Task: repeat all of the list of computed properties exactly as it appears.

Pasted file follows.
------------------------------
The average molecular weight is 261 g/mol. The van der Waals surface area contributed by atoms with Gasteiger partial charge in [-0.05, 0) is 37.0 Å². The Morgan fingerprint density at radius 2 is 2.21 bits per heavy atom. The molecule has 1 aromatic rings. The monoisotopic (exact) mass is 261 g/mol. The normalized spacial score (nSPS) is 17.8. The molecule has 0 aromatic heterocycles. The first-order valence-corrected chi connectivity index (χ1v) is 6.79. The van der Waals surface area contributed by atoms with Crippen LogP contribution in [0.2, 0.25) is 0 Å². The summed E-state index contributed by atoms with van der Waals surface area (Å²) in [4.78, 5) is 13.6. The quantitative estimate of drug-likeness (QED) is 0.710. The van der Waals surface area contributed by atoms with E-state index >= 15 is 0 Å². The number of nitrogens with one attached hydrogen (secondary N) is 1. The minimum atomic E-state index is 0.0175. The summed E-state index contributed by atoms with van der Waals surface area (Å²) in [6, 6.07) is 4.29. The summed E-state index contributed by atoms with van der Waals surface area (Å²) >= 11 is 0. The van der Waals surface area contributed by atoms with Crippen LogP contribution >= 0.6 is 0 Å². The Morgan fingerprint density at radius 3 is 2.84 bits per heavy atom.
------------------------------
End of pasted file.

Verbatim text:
The average molecular weight is 261 g/mol. The van der Waals surface area contributed by atoms with Gasteiger partial charge in [-0.05, 0) is 37.0 Å². The Morgan fingerprint density at radius 2 is 2.21 bits per heavy atom. The molecule has 1 aromatic rings. The monoisotopic (exact) mass is 261 g/mol. The normalized spacial score (nSPS) is 17.8. The molecule has 0 aromatic heterocycles. The first-order valence-corrected chi connectivity index (χ1v) is 6.79. The van der Waals surface area contributed by atoms with Crippen LogP contribution in [0.2, 0.25) is 0 Å². The summed E-state index contributed by atoms with van der Waals surface area (Å²) in [4.78, 5) is 13.6. The quantitative estimate of drug-likeness (QED) is 0.710. The van der Waals surface area contributed by atoms with E-state index >= 15 is 0 Å². The number of nitrogens with one attached hydrogen (secondary N) is 1. The minimum atomic E-state index is 0.0175. The summed E-state index contributed by atoms with van der Waals surface area (Å²) in [6, 6.07) is 4.29. The summed E-state index contributed by atoms with van der Waals surface area (Å²) >= 11 is 0. The van der Waals surface area contributed by atoms with Crippen LogP contribution >= 0.6 is 0 Å². The Morgan fingerprint density at radius 3 is 2.84 bits per heavy atom.